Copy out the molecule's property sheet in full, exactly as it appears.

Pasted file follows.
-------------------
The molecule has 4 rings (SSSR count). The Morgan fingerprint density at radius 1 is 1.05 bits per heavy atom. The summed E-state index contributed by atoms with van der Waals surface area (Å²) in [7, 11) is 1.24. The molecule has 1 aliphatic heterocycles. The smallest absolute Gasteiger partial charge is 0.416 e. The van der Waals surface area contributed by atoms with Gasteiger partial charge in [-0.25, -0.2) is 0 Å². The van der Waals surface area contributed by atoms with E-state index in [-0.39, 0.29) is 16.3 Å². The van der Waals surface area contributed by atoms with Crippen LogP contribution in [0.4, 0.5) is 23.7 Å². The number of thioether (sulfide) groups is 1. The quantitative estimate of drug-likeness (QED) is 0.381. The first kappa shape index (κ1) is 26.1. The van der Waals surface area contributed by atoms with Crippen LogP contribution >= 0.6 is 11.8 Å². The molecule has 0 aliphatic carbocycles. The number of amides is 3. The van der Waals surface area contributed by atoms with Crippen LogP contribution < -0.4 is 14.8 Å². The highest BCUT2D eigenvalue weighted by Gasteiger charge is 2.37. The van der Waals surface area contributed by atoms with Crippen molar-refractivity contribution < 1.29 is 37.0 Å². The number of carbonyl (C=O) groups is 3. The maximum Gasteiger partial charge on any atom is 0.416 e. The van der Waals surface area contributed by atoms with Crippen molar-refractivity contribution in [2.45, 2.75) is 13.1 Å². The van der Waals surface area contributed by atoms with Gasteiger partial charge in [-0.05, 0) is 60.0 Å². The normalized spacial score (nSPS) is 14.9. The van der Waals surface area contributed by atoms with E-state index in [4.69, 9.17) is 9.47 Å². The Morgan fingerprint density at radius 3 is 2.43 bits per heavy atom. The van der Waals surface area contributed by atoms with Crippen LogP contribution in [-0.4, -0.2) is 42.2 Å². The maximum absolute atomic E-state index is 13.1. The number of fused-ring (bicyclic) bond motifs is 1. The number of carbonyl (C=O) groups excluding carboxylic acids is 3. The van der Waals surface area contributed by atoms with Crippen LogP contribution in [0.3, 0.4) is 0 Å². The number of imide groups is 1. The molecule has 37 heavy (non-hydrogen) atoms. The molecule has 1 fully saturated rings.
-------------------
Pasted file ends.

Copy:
The molecule has 4 rings (SSSR count). The Morgan fingerprint density at radius 1 is 1.05 bits per heavy atom. The summed E-state index contributed by atoms with van der Waals surface area (Å²) in [7, 11) is 1.24. The molecule has 1 aliphatic heterocycles. The smallest absolute Gasteiger partial charge is 0.416 e. The van der Waals surface area contributed by atoms with Gasteiger partial charge in [-0.25, -0.2) is 0 Å². The van der Waals surface area contributed by atoms with E-state index in [-0.39, 0.29) is 16.3 Å². The van der Waals surface area contributed by atoms with Crippen LogP contribution in [0.4, 0.5) is 23.7 Å². The number of thioether (sulfide) groups is 1. The quantitative estimate of drug-likeness (QED) is 0.381. The first kappa shape index (κ1) is 26.1. The van der Waals surface area contributed by atoms with Crippen LogP contribution >= 0.6 is 11.8 Å². The molecule has 0 aliphatic carbocycles. The number of amides is 3. The van der Waals surface area contributed by atoms with Crippen LogP contribution < -0.4 is 14.8 Å². The highest BCUT2D eigenvalue weighted by Gasteiger charge is 2.37. The van der Waals surface area contributed by atoms with Crippen molar-refractivity contribution < 1.29 is 37.0 Å². The number of carbonyl (C=O) groups is 3. The maximum Gasteiger partial charge on any atom is 0.416 e. The van der Waals surface area contributed by atoms with Crippen molar-refractivity contribution in [2.45, 2.75) is 13.1 Å². The van der Waals surface area contributed by atoms with Gasteiger partial charge in [-0.05, 0) is 60.0 Å². The normalized spacial score (nSPS) is 14.9. The van der Waals surface area contributed by atoms with E-state index in [4.69, 9.17) is 9.47 Å². The Morgan fingerprint density at radius 3 is 2.43 bits per heavy atom. The van der Waals surface area contributed by atoms with Crippen LogP contribution in [-0.4, -0.2) is 42.2 Å². The maximum absolute atomic E-state index is 13.1. The number of fused-ring (bicyclic) bond motifs is 1. The number of carbonyl (C=O) groups excluding carboxylic acids is 3. The van der Waals surface area contributed by atoms with Crippen LogP contribution in [0.3, 0.4) is 0 Å². The number of imide groups is 1. The molecule has 37 heavy (non-hydrogen) atoms. The molecule has 1 fully saturated rings.